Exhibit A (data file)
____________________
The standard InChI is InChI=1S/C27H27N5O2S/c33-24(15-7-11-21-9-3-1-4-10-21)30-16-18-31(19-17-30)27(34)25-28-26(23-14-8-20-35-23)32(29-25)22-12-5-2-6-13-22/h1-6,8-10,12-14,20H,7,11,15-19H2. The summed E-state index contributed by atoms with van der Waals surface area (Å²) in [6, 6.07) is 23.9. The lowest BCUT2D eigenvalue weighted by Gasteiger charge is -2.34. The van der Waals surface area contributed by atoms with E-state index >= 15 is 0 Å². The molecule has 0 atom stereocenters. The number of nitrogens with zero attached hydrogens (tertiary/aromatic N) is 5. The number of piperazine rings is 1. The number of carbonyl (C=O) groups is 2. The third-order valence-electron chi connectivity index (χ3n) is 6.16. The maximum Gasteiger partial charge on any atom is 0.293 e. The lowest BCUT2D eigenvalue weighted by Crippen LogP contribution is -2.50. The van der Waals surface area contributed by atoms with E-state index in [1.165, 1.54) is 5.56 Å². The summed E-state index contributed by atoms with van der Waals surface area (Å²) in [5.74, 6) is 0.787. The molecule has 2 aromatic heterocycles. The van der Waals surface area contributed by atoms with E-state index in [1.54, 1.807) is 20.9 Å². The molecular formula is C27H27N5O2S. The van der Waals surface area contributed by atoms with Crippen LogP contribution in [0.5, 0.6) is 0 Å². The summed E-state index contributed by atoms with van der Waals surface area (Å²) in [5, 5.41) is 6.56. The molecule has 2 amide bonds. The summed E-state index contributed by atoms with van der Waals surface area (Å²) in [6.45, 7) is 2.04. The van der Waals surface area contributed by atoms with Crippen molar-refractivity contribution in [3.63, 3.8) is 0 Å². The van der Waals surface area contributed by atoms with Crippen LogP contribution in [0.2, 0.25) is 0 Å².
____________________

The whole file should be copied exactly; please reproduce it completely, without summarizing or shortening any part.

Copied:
The standard InChI is InChI=1S/C27H27N5O2S/c33-24(15-7-11-21-9-3-1-4-10-21)30-16-18-31(19-17-30)27(34)25-28-26(23-14-8-20-35-23)32(29-25)22-12-5-2-6-13-22/h1-6,8-10,12-14,20H,7,11,15-19H2. The summed E-state index contributed by atoms with van der Waals surface area (Å²) in [6, 6.07) is 23.9. The lowest BCUT2D eigenvalue weighted by Gasteiger charge is -2.34. The van der Waals surface area contributed by atoms with E-state index >= 15 is 0 Å². The molecule has 0 atom stereocenters. The number of nitrogens with zero attached hydrogens (tertiary/aromatic N) is 5. The number of piperazine rings is 1. The number of carbonyl (C=O) groups is 2. The third-order valence-electron chi connectivity index (χ3n) is 6.16. The maximum Gasteiger partial charge on any atom is 0.293 e. The lowest BCUT2D eigenvalue weighted by Crippen LogP contribution is -2.50. The van der Waals surface area contributed by atoms with E-state index in [1.165, 1.54) is 5.56 Å². The summed E-state index contributed by atoms with van der Waals surface area (Å²) in [5.74, 6) is 0.787. The molecule has 2 aromatic heterocycles. The van der Waals surface area contributed by atoms with E-state index in [1.54, 1.807) is 20.9 Å². The molecular formula is C27H27N5O2S. The van der Waals surface area contributed by atoms with Crippen LogP contribution in [0.5, 0.6) is 0 Å². The summed E-state index contributed by atoms with van der Waals surface area (Å²) in [5, 5.41) is 6.56. The molecule has 2 amide bonds. The summed E-state index contributed by atoms with van der Waals surface area (Å²) in [6.45, 7) is 2.04. The van der Waals surface area contributed by atoms with Crippen molar-refractivity contribution in [3.63, 3.8) is 0 Å². The van der Waals surface area contributed by atoms with Crippen LogP contribution in [0.2, 0.25) is 0 Å².